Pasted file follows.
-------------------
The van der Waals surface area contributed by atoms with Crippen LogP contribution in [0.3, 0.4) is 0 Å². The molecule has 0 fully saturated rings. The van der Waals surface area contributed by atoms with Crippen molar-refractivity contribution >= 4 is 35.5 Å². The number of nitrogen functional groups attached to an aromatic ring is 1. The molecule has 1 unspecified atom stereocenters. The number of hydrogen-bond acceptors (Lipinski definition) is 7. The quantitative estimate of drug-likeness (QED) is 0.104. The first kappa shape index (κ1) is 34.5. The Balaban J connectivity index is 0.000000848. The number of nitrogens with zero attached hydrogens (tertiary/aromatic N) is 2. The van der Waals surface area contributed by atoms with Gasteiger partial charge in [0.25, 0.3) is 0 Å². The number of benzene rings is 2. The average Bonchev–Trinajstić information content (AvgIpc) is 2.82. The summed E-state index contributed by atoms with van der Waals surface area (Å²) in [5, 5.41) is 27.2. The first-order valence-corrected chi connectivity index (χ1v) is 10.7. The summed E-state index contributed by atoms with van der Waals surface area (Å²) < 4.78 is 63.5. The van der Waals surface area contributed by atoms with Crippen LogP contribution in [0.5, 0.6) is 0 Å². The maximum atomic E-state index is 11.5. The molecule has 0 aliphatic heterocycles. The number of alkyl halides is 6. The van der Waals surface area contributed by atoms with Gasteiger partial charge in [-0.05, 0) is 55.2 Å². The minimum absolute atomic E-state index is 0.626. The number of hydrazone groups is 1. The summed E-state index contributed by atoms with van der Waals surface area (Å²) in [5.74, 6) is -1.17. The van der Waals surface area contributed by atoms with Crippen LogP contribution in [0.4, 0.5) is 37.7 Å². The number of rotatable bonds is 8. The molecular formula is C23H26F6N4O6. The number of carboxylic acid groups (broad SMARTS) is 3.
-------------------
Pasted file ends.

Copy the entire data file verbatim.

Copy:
The van der Waals surface area contributed by atoms with Crippen LogP contribution in [0.3, 0.4) is 0 Å². The molecule has 0 fully saturated rings. The van der Waals surface area contributed by atoms with Crippen molar-refractivity contribution >= 4 is 35.5 Å². The number of nitrogen functional groups attached to an aromatic ring is 1. The molecule has 1 unspecified atom stereocenters. The number of hydrogen-bond acceptors (Lipinski definition) is 7. The quantitative estimate of drug-likeness (QED) is 0.104. The first kappa shape index (κ1) is 34.5. The Balaban J connectivity index is 0.000000848. The number of nitrogens with zero attached hydrogens (tertiary/aromatic N) is 2. The van der Waals surface area contributed by atoms with Gasteiger partial charge in [0.25, 0.3) is 0 Å². The number of benzene rings is 2. The average Bonchev–Trinajstić information content (AvgIpc) is 2.82. The summed E-state index contributed by atoms with van der Waals surface area (Å²) in [5, 5.41) is 27.2. The first-order valence-corrected chi connectivity index (χ1v) is 10.7. The summed E-state index contributed by atoms with van der Waals surface area (Å²) < 4.78 is 63.5. The van der Waals surface area contributed by atoms with Crippen LogP contribution in [0.5, 0.6) is 0 Å². The maximum atomic E-state index is 11.5. The molecule has 0 aliphatic heterocycles. The number of alkyl halides is 6. The van der Waals surface area contributed by atoms with Gasteiger partial charge in [-0.05, 0) is 55.2 Å². The minimum absolute atomic E-state index is 0.626. The number of hydrazone groups is 1. The summed E-state index contributed by atoms with van der Waals surface area (Å²) in [5.74, 6) is -1.17. The van der Waals surface area contributed by atoms with Crippen LogP contribution in [0.4, 0.5) is 37.7 Å². The number of rotatable bonds is 8. The molecular formula is C23H26F6N4O6. The number of carboxylic acid groups (broad SMARTS) is 3.